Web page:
"Io Saturnalia", meaning "happy Saturnalia!" is what you would have heard throughout the streets during the week-long Roman festival. What originally started as just a celebration on December 17th and was extended to three and then seven days, Saturnalia was dedicated to the Roman god Saturn and tied to the winter sowing season. It was by far the liveliest religious festival of the year. 

In Rome, the week began with a religious ceremony in the Temple of Saturn, followed by a massive banquet that was free and open to the public. All work was suspended so that everyone could partake. Even enslaved people were given a week of unmitigated freedom; in fact, during Saturnalia, they attended feasts and were celebrated with gifts and wine. 

Several other social norms were relaxed or overturned during this time. Gambling, which was typically outlawed, was allowed in public. Instead of the usual strict Roman dress code, everyone wore comfortable dinner dress usually reserved for private dining and a freedman’s cap—the conical hat awarded to freed enslaved people—as a symbol of the free spirit of the holiday. Additionally, households appointed their own mock king, who ordered his “subjects” around with humorous requests like dancing naked or chasing each other around the house.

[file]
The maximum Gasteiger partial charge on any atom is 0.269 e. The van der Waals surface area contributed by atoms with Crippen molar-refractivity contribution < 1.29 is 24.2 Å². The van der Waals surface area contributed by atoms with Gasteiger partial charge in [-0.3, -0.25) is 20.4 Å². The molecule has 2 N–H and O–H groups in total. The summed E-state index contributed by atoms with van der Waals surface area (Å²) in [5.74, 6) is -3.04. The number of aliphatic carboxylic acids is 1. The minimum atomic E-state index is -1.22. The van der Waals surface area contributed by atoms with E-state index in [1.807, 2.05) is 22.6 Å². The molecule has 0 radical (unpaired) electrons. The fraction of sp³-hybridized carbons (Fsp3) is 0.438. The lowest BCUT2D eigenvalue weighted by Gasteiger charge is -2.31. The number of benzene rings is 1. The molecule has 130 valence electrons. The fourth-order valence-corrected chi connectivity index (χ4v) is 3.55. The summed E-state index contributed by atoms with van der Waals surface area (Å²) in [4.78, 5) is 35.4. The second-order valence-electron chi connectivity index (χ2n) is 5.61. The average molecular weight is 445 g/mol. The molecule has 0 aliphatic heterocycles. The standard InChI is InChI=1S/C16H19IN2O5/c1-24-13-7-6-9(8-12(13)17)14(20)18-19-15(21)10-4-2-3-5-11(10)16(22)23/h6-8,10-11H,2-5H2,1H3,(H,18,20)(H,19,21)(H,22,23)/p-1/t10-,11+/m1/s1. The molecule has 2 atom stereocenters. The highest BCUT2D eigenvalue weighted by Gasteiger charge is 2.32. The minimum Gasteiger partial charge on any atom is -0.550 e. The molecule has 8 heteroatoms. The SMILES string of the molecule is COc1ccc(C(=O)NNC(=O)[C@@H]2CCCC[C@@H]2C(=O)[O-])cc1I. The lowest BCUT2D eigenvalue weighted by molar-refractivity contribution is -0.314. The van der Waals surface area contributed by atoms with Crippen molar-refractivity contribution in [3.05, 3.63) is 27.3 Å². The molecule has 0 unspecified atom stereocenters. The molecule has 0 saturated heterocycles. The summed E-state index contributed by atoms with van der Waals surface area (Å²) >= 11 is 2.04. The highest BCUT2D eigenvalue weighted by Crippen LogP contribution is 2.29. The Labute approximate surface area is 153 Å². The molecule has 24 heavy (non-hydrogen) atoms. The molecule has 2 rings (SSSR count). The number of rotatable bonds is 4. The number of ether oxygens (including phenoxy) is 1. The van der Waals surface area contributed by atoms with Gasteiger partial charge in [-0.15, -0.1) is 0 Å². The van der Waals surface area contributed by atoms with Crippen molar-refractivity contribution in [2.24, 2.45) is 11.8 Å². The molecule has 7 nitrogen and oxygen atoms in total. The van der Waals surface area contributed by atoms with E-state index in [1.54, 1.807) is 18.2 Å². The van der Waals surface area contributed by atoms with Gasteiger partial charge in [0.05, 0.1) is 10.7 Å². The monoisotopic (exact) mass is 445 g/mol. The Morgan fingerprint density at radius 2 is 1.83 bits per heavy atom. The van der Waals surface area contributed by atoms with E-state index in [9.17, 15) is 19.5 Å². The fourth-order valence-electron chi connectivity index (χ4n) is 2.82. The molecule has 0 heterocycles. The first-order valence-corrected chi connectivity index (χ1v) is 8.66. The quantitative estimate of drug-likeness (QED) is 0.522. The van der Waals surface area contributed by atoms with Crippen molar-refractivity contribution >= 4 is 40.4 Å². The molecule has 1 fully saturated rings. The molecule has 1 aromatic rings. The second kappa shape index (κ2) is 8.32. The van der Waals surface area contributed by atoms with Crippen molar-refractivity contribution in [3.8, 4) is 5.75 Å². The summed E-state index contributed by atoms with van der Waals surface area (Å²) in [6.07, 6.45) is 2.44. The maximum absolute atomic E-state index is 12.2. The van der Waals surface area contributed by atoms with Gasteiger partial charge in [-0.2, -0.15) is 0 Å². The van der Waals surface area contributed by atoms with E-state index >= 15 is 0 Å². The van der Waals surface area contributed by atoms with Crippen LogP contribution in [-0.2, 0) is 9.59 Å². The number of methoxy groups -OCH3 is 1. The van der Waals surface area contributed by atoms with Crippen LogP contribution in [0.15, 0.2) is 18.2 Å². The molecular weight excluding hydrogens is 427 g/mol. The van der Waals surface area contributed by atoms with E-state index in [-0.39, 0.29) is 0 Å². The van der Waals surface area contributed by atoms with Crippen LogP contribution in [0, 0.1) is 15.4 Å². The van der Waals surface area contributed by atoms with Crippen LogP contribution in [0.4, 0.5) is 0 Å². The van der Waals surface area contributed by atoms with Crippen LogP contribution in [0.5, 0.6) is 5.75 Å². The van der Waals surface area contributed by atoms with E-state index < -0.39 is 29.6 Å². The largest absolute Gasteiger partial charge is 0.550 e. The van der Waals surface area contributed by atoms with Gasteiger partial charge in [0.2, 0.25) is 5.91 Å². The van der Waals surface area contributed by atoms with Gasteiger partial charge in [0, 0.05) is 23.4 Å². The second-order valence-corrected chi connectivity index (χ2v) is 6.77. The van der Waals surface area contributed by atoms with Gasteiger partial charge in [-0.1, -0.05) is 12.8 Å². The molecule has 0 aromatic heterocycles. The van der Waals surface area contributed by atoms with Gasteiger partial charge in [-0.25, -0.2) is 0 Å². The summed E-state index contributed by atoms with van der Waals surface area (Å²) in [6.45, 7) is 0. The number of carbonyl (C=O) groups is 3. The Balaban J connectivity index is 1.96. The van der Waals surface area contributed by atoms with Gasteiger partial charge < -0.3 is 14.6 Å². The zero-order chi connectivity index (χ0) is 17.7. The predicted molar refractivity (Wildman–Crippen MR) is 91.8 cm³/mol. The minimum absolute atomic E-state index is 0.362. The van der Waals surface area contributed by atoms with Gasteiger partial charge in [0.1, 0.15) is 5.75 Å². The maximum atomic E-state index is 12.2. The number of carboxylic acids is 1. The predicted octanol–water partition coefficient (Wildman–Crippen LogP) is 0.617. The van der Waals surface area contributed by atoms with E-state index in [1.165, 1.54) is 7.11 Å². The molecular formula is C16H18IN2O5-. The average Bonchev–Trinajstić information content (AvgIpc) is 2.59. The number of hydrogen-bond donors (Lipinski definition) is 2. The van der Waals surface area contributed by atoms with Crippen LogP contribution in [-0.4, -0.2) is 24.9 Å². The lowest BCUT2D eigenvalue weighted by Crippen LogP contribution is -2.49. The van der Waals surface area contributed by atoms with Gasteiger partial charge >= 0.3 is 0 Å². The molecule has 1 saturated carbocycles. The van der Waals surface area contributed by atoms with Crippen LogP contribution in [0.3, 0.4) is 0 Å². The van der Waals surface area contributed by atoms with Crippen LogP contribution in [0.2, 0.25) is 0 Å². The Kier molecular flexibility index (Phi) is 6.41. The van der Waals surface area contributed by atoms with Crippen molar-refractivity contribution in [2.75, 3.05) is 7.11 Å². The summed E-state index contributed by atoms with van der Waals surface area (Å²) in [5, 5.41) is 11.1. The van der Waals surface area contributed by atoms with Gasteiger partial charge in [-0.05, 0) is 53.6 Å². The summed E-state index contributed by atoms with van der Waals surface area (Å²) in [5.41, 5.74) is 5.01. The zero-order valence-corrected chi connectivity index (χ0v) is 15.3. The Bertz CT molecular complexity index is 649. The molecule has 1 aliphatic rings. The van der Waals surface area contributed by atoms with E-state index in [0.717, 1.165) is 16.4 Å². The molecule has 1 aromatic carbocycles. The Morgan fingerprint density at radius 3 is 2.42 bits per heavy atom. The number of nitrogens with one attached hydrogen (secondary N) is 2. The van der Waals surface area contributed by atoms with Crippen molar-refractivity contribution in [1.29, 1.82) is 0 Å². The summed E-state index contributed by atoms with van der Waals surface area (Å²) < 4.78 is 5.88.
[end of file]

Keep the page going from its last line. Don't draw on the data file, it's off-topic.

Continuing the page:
During Saturnalia, it was customary to exchange gifts, the most popular being wax candles and oil lamps. Drinking was also a central part of the festivities.  

This beloved week of merrymaking began as early as 217 BCE and continued until the conversion of Emperor Constantine to Christianity in 312 CE. But Saturnalia never completely disappeared—in fact, it continues to influence the way we celebrate Christmas and the New Year to this day. 

Featured image: Siora Photography / Unsplash